Authentic, classic Panama hats are not made in Panama. They are, and always have been, made in Ecuador.
So why are they called Panama hats if they really come from Ecuador? Good question. The way-too-short answer is that the hats were purchased in Panama and the buyers didn’t know where they were made. (Hey, where’d ya get the hat? “Panama.”) For a more complete, and more interesting answer see: Why a Hat from Ecuador Is Called a Panama.
The main center for the Panama hat trade in Ecuador, and indeed the world, is the lovely colonial city of Cuenca (pronounced Kwain-ka) in the Andes Mountains. The largest manufacturers and exporters of hats have their offices and factories here.
The weavers and dealers in and around Cuenca produce thousands of hats each day. The great majority of hats you see labeled “Genuine Panama Hat” are from Cuenca.
In Cuenca, it’s about serious quantity more than serious quality. But they are genuine hand-woven Panama hats, and they are great hats. Better hats than those from asia. Not cheaper, better.
By contrast, there are only a few small hat dealers in Montecristi. They are family businesses. They do not have factories full of employees. They usually work in their homes. They do not sell hats by the thousands. You would be fortunate to find more than several dozen hats at one time in one place in Montecristi. (Unless you were with me and they knew we were coming.) The finer the grade, the fewer the hats.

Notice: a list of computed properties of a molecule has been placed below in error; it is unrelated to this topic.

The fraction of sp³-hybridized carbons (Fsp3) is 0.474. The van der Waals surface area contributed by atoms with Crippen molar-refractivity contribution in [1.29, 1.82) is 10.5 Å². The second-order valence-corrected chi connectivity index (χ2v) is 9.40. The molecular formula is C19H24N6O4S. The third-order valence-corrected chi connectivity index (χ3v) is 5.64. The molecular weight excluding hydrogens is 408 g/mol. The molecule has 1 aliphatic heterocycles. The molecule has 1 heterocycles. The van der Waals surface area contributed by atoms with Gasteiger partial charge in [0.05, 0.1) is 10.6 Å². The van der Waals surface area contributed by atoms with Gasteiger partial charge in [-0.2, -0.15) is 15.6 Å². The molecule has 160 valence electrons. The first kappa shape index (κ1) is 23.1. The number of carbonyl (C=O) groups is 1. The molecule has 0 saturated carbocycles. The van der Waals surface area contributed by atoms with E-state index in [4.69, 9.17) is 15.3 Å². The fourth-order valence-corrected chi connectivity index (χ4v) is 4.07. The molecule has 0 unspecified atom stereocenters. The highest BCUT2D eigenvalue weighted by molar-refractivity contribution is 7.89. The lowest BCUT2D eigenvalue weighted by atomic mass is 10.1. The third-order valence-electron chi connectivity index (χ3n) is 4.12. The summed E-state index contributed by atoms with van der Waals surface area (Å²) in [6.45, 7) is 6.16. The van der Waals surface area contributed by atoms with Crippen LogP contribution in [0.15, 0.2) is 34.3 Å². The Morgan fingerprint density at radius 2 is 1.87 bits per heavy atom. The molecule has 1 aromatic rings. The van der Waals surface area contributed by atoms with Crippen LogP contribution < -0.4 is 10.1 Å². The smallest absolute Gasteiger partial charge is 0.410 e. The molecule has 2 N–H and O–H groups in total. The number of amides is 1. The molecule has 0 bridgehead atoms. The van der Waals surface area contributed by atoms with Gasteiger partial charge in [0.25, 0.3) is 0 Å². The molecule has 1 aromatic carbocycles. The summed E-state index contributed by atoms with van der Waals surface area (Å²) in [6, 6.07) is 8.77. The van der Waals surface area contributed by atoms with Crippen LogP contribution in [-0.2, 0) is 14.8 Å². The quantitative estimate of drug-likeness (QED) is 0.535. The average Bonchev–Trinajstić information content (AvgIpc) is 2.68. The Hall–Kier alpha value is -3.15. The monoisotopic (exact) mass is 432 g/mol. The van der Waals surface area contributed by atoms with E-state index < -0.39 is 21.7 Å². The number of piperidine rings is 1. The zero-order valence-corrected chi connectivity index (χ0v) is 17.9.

I buy the entire production of the best weaver alive. He weaves only 2 hats each year. They feel like linen and weigh less than your shadow. They cost as much as a small car. Want one?
The line starts here: [email protected]
In Montecristi, the hats are…well, here’s how Tom Miller put it:
“Just as the magic name ‘Havana’ signifies the best in cigars, ‘Montecristi’ translates to the highest standard in the Panama hat trade. Hats there take longer to weave, cost more to buy, are harder to find.”
Tom Miller—Travel & Leisure
For more than 35 years I have followed an irresistable passion to see and touch and learn everything possible about these incredible hats. I have hoped to resuscitate an endangered art by bringing the art, and the artists, to market. For the art to survive, it must survive in the marketplace. Not just the retail marketplace. But also the labor marketplace. If weavers can earn more money by doing a less demanding factory job, or by moving away, then there will be no more weavers. I pay the weavers more so there will be more weavers.
Come along and I’ll show you what’s so special about these hats.
First, we’ll hike into an Ecuadorian rain forest with the world’s best weaver to cut the cogollos to make the straw he will use to weave a hat.
Yes, I’m the mud-covered, mosquito-bitten photographer in the background in the photo to the right. Photo © Roff Smith. All other photos and text B. Brent Black © 2005-2007.